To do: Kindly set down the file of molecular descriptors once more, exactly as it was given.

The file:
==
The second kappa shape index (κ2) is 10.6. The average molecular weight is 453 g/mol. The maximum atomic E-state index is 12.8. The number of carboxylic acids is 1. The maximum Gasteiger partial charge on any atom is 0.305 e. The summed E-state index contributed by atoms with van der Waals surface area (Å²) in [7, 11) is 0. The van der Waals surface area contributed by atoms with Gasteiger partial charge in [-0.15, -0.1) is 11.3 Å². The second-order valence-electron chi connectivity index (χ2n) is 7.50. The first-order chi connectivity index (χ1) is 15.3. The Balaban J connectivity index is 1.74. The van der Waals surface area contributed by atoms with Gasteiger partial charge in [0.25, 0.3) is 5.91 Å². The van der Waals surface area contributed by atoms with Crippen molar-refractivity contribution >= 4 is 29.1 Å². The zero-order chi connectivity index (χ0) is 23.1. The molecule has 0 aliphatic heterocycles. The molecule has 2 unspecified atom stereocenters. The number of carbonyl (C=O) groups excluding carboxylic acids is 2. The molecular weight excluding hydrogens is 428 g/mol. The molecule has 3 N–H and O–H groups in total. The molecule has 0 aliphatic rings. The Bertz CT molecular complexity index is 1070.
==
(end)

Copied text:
The second kappa shape index (κ2) is 10.6. The average molecular weight is 453 g/mol. The maximum atomic E-state index is 12.8. The number of carboxylic acids is 1. The maximum Gasteiger partial charge on any atom is 0.305 e. The summed E-state index contributed by atoms with van der Waals surface area (Å²) in [7, 11) is 0. The van der Waals surface area contributed by atoms with Gasteiger partial charge in [-0.15, -0.1) is 11.3 Å². The second-order valence-electron chi connectivity index (χ2n) is 7.50. The first-order chi connectivity index (χ1) is 15.3. The Balaban J connectivity index is 1.74. The van der Waals surface area contributed by atoms with Gasteiger partial charge in [0.25, 0.3) is 5.91 Å². The van der Waals surface area contributed by atoms with Crippen molar-refractivity contribution >= 4 is 29.1 Å². The zero-order chi connectivity index (χ0) is 23.1. The molecule has 0 aliphatic heterocycles. The molecule has 2 unspecified atom stereocenters. The number of carbonyl (C=O) groups excluding carboxylic acids is 2. The molecular weight excluding hydrogens is 428 g/mol. The molecule has 3 N–H and O–H groups in total. The molecule has 0 aliphatic rings. The Bertz CT molecular complexity index is 1070.